Color Love: How to Choose Bright Colors for Walls
Aug 11, 2012
Photo: Courtesy Pittsburgh Paint voiceofcolor.com
Color consulting has become the most popular service I offer. It's not really surprising, because color is one of the more difficult aspects of design for most people to visualize. One type of client I encounter is the color lover. He or she has a bold personality, loves to wear intense colors, and wants the same for the walls but isn't sure how to do it. This person is often confused about why it's so easy to wear bright colors but hard to choose them within their home. There are a few reasons why this is true.
1. Surface Area
A bright orange scarf looks terrific on a woman with dark, warm-toned skin and green eyes. But dress her head to toe in the color, and she might be perceived as eccentric or garish. The same thing happens in the home: a bright pillow is very different from four saturated walls.
2. Highlights and Shadows
Walls in a room generally are large and face four different directions. They may be affected by multiple light sources, both natural and artificial. The more saturated or intense a wall color is, the more variation will be present in how our eyes perceive the color under various lighting situations. That means brighter highlights and dingier shadows, more contrast and energy.
3. Psychology and Anthropology
Human beings are of the earth. Our visceral responses to color are rooted in nature. Think about bright colors in nature: flowers, birds, reptiles, stones, seashells. These are small objects. To feel calm and "at home" in an environment generally requires a subconscious sense of placement in nature. We may derive energy and inspiration from very bright colors, but they need only be present in small doses to have this effect.
So what does all that mean for the bright-color-lover choosing paint for the walls? Tone it down. Those tiny, bright swatches that draw your eye on the wall of chips at the hardware store look very appealing at 1-by-2-inches. But if you cover your walls with those colors, the effect can be garish, juvenile, and overwhelming. There are many color chips on that sample wall that truly are inappropriate for walls, in any circumstance. Especially if they're being used by someone without a thorough understanding of color in the home.
Here's the same room from above, altered to show what it would look like if the walls had been painted a true turquoise (like Tint of Turquoise, 101-5). See how the dull-on-the-chip Breezeway (ATC-56, above) creates a beautiful sense of color in the room without "being" the color?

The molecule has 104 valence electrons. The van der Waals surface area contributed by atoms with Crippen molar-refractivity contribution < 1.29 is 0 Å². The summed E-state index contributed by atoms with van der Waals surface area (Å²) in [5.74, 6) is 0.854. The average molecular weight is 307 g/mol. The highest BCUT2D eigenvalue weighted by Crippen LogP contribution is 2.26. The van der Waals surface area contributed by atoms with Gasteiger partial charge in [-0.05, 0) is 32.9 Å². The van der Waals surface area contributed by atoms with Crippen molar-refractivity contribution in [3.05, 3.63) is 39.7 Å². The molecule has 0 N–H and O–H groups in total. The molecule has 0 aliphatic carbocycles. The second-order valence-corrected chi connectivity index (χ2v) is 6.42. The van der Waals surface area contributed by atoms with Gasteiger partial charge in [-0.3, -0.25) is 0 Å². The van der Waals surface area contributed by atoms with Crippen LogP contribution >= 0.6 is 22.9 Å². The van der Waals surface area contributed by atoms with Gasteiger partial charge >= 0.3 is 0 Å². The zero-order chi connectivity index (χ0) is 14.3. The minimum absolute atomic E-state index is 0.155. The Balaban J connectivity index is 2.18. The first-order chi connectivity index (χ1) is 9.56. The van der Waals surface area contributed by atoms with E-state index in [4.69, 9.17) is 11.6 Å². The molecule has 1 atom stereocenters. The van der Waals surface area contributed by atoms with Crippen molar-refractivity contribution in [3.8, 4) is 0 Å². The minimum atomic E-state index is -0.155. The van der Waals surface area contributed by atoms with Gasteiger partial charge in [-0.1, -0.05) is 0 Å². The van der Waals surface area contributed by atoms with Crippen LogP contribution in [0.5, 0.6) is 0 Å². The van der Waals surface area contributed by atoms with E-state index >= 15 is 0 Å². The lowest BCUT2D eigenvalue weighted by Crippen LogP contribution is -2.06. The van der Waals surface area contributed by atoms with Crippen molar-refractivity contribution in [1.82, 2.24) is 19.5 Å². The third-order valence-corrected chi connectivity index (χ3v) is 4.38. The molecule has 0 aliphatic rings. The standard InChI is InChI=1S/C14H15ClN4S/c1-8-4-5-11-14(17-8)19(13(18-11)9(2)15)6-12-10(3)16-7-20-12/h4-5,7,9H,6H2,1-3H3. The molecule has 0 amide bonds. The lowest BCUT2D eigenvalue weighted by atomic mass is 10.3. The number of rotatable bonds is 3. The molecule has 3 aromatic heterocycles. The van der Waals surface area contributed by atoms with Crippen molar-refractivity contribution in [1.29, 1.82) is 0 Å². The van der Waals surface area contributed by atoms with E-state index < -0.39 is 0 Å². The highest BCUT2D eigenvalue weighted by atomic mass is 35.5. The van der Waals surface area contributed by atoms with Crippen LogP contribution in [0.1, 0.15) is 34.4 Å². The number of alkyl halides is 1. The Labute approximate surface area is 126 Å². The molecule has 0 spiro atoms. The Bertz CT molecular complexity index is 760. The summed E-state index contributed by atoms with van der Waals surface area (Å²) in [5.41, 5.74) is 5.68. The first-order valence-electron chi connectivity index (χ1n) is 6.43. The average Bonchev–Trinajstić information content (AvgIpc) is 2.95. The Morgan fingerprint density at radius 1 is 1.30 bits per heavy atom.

Here are the colors side by side. Resist these kinds of in-hand comparisons. The more complex (generally more neutral) color will always look dirty by comparison.
So how do you get from candy color A to correct color B? If you're going it alone, find your favorite color. Then go several degrees "duller" on the sample wall. So if you start with an intense royal blue, you'll end up somewhere in the blue-gray range. Don't trust what it looks like on that sample wall. (See comparison above.) Get quarts of your top two or three choices and paint them on a few large posterboards. Place them around the room and live with them for a few days. You'll see that the duller colors work much better with wood tones, natural stone, and neutral fabrics. They're more inviting. And they allow the bright colors in your favorite art and accessories to take center stage. Walls are not usually the focal point in a room, so don't give them the most color emphasis.
This guideline doesn't make color selection simple, but it does limit your choices a bit. There are the subtleties of neutrals that come into play even more when choosing a "dull" or complex color. If you really want your colors to harmonize, to make you love your existing things even more, I'm here to help. Just email me for an appointment. —Diane Kolak, Home Color Consultant
TAGS: color consultant traverse city michigan designer how to choose paint colors bright colors dull colors complex neutrals
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